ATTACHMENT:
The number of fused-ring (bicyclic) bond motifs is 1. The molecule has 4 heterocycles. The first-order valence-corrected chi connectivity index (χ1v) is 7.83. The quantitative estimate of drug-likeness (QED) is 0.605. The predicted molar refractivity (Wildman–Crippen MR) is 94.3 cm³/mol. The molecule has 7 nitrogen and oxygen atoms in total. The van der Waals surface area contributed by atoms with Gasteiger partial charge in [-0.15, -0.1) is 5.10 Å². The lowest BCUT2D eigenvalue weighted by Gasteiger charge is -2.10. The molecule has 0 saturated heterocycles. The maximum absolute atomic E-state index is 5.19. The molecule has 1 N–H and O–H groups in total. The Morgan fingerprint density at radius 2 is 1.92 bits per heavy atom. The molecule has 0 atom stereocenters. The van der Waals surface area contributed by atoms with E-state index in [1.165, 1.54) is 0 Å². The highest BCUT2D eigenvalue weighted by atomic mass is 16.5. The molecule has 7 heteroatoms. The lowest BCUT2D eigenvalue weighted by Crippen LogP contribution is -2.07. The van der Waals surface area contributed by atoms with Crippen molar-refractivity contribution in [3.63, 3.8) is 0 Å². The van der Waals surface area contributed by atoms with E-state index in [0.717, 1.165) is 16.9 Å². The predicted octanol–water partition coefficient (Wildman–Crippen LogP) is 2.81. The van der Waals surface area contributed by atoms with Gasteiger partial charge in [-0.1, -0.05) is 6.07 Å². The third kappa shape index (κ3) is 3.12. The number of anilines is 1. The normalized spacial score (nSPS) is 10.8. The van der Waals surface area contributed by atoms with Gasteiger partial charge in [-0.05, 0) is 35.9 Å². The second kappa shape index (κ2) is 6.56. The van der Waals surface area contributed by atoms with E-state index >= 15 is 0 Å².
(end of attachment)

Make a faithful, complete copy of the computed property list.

The number of fused-ring (bicyclic) bond motifs is 1. The molecule has 4 heterocycles. The first-order valence-corrected chi connectivity index (χ1v) is 7.83. The quantitative estimate of drug-likeness (QED) is 0.605. The predicted molar refractivity (Wildman–Crippen MR) is 94.3 cm³/mol. The molecule has 7 nitrogen and oxygen atoms in total. The van der Waals surface area contributed by atoms with Gasteiger partial charge in [-0.15, -0.1) is 5.10 Å². The lowest BCUT2D eigenvalue weighted by Gasteiger charge is -2.10. The molecule has 0 saturated heterocycles. The maximum absolute atomic E-state index is 5.19. The molecule has 1 N–H and O–H groups in total. The Morgan fingerprint density at radius 2 is 1.92 bits per heavy atom. The molecule has 0 atom stereocenters. The van der Waals surface area contributed by atoms with E-state index in [1.165, 1.54) is 0 Å². The highest BCUT2D eigenvalue weighted by atomic mass is 16.5. The molecule has 7 heteroatoms. The lowest BCUT2D eigenvalue weighted by Crippen LogP contribution is -2.07. The van der Waals surface area contributed by atoms with Crippen molar-refractivity contribution in [3.63, 3.8) is 0 Å². The van der Waals surface area contributed by atoms with E-state index in [0.717, 1.165) is 16.9 Å². The predicted octanol–water partition coefficient (Wildman–Crippen LogP) is 2.81. The van der Waals surface area contributed by atoms with Gasteiger partial charge in [-0.1, -0.05) is 6.07 Å². The third kappa shape index (κ3) is 3.12. The number of anilines is 1. The normalized spacial score (nSPS) is 10.8. The van der Waals surface area contributed by atoms with Gasteiger partial charge in [-0.05, 0) is 35.9 Å². The second kappa shape index (κ2) is 6.56. The van der Waals surface area contributed by atoms with E-state index >= 15 is 0 Å².